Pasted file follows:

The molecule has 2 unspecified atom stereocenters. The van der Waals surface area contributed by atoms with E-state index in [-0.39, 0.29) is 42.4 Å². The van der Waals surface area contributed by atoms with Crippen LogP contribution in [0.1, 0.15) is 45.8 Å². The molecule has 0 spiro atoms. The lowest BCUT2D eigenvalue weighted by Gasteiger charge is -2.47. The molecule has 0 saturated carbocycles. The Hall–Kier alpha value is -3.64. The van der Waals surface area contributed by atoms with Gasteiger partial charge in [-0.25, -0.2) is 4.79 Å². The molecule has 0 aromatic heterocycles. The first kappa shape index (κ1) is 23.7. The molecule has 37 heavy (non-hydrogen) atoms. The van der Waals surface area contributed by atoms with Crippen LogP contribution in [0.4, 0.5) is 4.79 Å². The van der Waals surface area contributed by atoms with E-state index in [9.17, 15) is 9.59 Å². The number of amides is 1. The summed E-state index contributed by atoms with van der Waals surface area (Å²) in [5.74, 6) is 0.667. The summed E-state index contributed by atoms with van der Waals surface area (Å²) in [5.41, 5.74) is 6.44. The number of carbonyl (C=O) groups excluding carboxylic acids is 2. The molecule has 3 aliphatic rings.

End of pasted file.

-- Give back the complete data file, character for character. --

The molecule has 2 unspecified atom stereocenters. The van der Waals surface area contributed by atoms with E-state index in [-0.39, 0.29) is 42.4 Å². The van der Waals surface area contributed by atoms with Crippen LogP contribution in [0.1, 0.15) is 45.8 Å². The molecule has 0 spiro atoms. The lowest BCUT2D eigenvalue weighted by Gasteiger charge is -2.47. The molecule has 0 saturated carbocycles. The Hall–Kier alpha value is -3.64. The van der Waals surface area contributed by atoms with Gasteiger partial charge in [-0.25, -0.2) is 4.79 Å². The molecule has 0 aromatic heterocycles. The first kappa shape index (κ1) is 23.7. The molecule has 37 heavy (non-hydrogen) atoms. The van der Waals surface area contributed by atoms with Crippen LogP contribution in [0.4, 0.5) is 4.79 Å². The van der Waals surface area contributed by atoms with E-state index in [9.17, 15) is 9.59 Å². The number of amides is 1. The summed E-state index contributed by atoms with van der Waals surface area (Å²) in [5.74, 6) is 0.667. The summed E-state index contributed by atoms with van der Waals surface area (Å²) in [5.41, 5.74) is 6.44. The number of carbonyl (C=O) groups excluding carboxylic acids is 2. The molecule has 3 aliphatic rings.